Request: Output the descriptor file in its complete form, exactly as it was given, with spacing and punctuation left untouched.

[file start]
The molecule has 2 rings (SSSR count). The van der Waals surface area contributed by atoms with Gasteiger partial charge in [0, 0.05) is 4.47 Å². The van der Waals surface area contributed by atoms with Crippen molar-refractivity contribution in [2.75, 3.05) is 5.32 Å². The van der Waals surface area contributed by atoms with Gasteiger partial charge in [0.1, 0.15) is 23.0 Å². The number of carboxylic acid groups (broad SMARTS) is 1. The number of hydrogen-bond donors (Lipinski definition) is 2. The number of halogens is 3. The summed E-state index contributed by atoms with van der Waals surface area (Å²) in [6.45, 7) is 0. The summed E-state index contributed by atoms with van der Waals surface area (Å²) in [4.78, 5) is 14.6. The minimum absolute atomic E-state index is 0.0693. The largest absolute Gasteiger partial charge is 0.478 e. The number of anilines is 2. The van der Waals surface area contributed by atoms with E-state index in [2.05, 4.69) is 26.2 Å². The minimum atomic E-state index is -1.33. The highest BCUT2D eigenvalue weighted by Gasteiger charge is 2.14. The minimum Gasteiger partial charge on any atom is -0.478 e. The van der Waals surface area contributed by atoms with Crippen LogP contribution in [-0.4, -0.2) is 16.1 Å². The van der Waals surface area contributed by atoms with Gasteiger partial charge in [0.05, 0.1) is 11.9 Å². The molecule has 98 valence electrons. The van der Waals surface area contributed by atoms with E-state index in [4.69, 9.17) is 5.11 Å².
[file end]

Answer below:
The molecule has 2 rings (SSSR count). The van der Waals surface area contributed by atoms with Gasteiger partial charge in [0, 0.05) is 4.47 Å². The van der Waals surface area contributed by atoms with Crippen molar-refractivity contribution in [2.75, 3.05) is 5.32 Å². The van der Waals surface area contributed by atoms with Gasteiger partial charge in [0.1, 0.15) is 23.0 Å². The number of carboxylic acid groups (broad SMARTS) is 1. The number of hydrogen-bond donors (Lipinski definition) is 2. The number of halogens is 3. The summed E-state index contributed by atoms with van der Waals surface area (Å²) in [6.45, 7) is 0. The summed E-state index contributed by atoms with van der Waals surface area (Å²) in [4.78, 5) is 14.6. The minimum absolute atomic E-state index is 0.0693. The largest absolute Gasteiger partial charge is 0.478 e. The number of anilines is 2. The van der Waals surface area contributed by atoms with E-state index in [2.05, 4.69) is 26.2 Å². The minimum atomic E-state index is -1.33. The highest BCUT2D eigenvalue weighted by Gasteiger charge is 2.14. The minimum Gasteiger partial charge on any atom is -0.478 e. The van der Waals surface area contributed by atoms with Crippen LogP contribution in [-0.4, -0.2) is 16.1 Å². The van der Waals surface area contributed by atoms with Gasteiger partial charge in [0.05, 0.1) is 11.9 Å². The molecule has 98 valence electrons. The van der Waals surface area contributed by atoms with E-state index in [4.69, 9.17) is 5.11 Å².